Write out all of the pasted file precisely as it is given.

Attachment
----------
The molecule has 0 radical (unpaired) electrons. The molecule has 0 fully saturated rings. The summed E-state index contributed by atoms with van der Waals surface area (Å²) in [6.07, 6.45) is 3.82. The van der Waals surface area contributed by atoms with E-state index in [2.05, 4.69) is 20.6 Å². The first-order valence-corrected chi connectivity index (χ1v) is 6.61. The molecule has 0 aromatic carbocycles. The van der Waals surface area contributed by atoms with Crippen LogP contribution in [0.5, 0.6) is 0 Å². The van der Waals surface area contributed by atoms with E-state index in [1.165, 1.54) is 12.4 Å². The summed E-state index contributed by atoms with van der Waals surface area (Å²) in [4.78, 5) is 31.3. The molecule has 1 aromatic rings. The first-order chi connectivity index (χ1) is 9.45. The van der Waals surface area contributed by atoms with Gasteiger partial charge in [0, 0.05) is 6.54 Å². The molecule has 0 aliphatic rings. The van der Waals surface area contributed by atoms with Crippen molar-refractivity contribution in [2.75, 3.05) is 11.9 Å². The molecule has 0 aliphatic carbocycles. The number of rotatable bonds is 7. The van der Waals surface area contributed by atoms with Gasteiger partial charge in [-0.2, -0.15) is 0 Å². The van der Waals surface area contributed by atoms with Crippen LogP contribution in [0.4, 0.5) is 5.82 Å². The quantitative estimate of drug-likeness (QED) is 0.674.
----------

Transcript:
The molecule has 0 radical (unpaired) electrons. The molecule has 0 fully saturated rings. The summed E-state index contributed by atoms with van der Waals surface area (Å²) in [6.07, 6.45) is 3.82. The van der Waals surface area contributed by atoms with E-state index in [2.05, 4.69) is 20.6 Å². The first-order valence-corrected chi connectivity index (χ1v) is 6.61. The molecule has 0 aromatic carbocycles. The van der Waals surface area contributed by atoms with Crippen LogP contribution in [0.5, 0.6) is 0 Å². The van der Waals surface area contributed by atoms with E-state index in [1.165, 1.54) is 12.4 Å². The summed E-state index contributed by atoms with van der Waals surface area (Å²) in [4.78, 5) is 31.3. The molecule has 1 aromatic rings. The first-order chi connectivity index (χ1) is 9.45. The van der Waals surface area contributed by atoms with Gasteiger partial charge in [0, 0.05) is 6.54 Å². The molecule has 0 aliphatic rings. The van der Waals surface area contributed by atoms with Crippen molar-refractivity contribution in [2.75, 3.05) is 11.9 Å². The molecule has 0 aliphatic carbocycles. The number of rotatable bonds is 7. The van der Waals surface area contributed by atoms with Gasteiger partial charge in [-0.2, -0.15) is 0 Å². The van der Waals surface area contributed by atoms with Crippen LogP contribution in [0.4, 0.5) is 5.82 Å². The quantitative estimate of drug-likeness (QED) is 0.674.